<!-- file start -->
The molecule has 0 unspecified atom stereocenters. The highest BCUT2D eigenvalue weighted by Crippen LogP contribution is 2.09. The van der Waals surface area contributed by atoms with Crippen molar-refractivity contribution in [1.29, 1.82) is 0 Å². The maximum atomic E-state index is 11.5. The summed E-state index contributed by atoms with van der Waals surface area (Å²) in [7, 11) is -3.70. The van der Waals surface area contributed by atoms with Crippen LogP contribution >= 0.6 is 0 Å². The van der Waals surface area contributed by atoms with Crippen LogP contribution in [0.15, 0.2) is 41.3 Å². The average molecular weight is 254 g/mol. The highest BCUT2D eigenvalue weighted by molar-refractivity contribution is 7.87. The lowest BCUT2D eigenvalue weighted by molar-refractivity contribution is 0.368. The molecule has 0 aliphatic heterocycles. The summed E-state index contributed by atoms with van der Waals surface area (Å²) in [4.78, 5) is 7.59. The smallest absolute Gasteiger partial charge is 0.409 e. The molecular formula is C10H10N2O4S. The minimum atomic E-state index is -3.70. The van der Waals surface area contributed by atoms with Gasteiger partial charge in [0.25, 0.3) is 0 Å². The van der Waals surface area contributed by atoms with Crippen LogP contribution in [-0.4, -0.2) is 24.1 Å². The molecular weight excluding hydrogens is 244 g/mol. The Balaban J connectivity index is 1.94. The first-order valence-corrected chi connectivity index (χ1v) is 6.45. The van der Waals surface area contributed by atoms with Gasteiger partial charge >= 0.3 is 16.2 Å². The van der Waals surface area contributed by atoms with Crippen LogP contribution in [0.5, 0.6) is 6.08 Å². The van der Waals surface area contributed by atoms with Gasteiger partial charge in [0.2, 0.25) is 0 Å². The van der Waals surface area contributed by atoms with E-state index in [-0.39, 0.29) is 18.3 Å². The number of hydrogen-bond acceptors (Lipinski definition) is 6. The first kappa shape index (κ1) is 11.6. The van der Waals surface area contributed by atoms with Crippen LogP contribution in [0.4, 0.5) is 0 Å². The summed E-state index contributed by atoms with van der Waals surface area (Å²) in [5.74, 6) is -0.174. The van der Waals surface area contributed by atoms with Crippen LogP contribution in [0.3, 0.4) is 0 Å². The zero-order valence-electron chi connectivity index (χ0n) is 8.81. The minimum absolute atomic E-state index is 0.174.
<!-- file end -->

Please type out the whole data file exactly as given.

The molecule has 0 unspecified atom stereocenters. The highest BCUT2D eigenvalue weighted by Crippen LogP contribution is 2.09. The van der Waals surface area contributed by atoms with Crippen molar-refractivity contribution in [1.29, 1.82) is 0 Å². The maximum atomic E-state index is 11.5. The summed E-state index contributed by atoms with van der Waals surface area (Å²) in [7, 11) is -3.70. The van der Waals surface area contributed by atoms with Crippen LogP contribution >= 0.6 is 0 Å². The van der Waals surface area contributed by atoms with Crippen LogP contribution in [0.15, 0.2) is 41.3 Å². The average molecular weight is 254 g/mol. The highest BCUT2D eigenvalue weighted by molar-refractivity contribution is 7.87. The lowest BCUT2D eigenvalue weighted by molar-refractivity contribution is 0.368. The molecule has 0 aliphatic heterocycles. The summed E-state index contributed by atoms with van der Waals surface area (Å²) in [4.78, 5) is 7.59. The smallest absolute Gasteiger partial charge is 0.409 e. The molecular formula is C10H10N2O4S. The minimum atomic E-state index is -3.70. The van der Waals surface area contributed by atoms with Gasteiger partial charge in [0.25, 0.3) is 0 Å². The van der Waals surface area contributed by atoms with Crippen LogP contribution in [-0.4, -0.2) is 24.1 Å². The molecular weight excluding hydrogens is 244 g/mol. The Balaban J connectivity index is 1.94. The first-order valence-corrected chi connectivity index (χ1v) is 6.45. The van der Waals surface area contributed by atoms with Gasteiger partial charge >= 0.3 is 16.2 Å². The van der Waals surface area contributed by atoms with Crippen LogP contribution in [0.5, 0.6) is 6.08 Å². The van der Waals surface area contributed by atoms with Gasteiger partial charge in [0.2, 0.25) is 0 Å². The van der Waals surface area contributed by atoms with E-state index in [-0.39, 0.29) is 18.3 Å². The number of hydrogen-bond acceptors (Lipinski definition) is 6. The first kappa shape index (κ1) is 11.6. The van der Waals surface area contributed by atoms with Crippen LogP contribution in [0.4, 0.5) is 0 Å². The summed E-state index contributed by atoms with van der Waals surface area (Å²) in [5.74, 6) is -0.174. The van der Waals surface area contributed by atoms with Crippen LogP contribution in [0.3, 0.4) is 0 Å². The zero-order valence-electron chi connectivity index (χ0n) is 8.81. The minimum absolute atomic E-state index is 0.174.